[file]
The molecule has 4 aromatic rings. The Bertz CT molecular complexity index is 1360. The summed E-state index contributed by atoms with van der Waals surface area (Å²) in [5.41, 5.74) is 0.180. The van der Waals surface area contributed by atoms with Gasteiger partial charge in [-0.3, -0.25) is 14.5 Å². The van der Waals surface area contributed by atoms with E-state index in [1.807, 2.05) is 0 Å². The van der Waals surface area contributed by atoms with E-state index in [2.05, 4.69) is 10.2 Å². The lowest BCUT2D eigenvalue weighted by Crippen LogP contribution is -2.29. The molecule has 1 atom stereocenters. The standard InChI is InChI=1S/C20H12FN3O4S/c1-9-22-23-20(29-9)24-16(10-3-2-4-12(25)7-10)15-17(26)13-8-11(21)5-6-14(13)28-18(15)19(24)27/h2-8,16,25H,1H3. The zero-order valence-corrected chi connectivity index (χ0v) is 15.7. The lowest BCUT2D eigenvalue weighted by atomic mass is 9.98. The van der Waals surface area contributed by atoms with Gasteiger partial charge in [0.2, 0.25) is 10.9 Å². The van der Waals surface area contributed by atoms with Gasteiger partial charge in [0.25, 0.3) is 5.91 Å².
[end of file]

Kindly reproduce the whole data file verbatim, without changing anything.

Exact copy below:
The molecule has 4 aromatic rings. The Bertz CT molecular complexity index is 1360. The summed E-state index contributed by atoms with van der Waals surface area (Å²) in [5.41, 5.74) is 0.180. The van der Waals surface area contributed by atoms with Gasteiger partial charge in [-0.3, -0.25) is 14.5 Å². The van der Waals surface area contributed by atoms with E-state index in [1.807, 2.05) is 0 Å². The van der Waals surface area contributed by atoms with E-state index in [2.05, 4.69) is 10.2 Å². The lowest BCUT2D eigenvalue weighted by Crippen LogP contribution is -2.29. The molecule has 1 atom stereocenters. The standard InChI is InChI=1S/C20H12FN3O4S/c1-9-22-23-20(29-9)24-16(10-3-2-4-12(25)7-10)15-17(26)13-8-11(21)5-6-14(13)28-18(15)19(24)27/h2-8,16,25H,1H3. The zero-order valence-corrected chi connectivity index (χ0v) is 15.7. The lowest BCUT2D eigenvalue weighted by atomic mass is 9.98. The van der Waals surface area contributed by atoms with Gasteiger partial charge in [0.2, 0.25) is 10.9 Å². The van der Waals surface area contributed by atoms with Gasteiger partial charge in [0.25, 0.3) is 5.91 Å².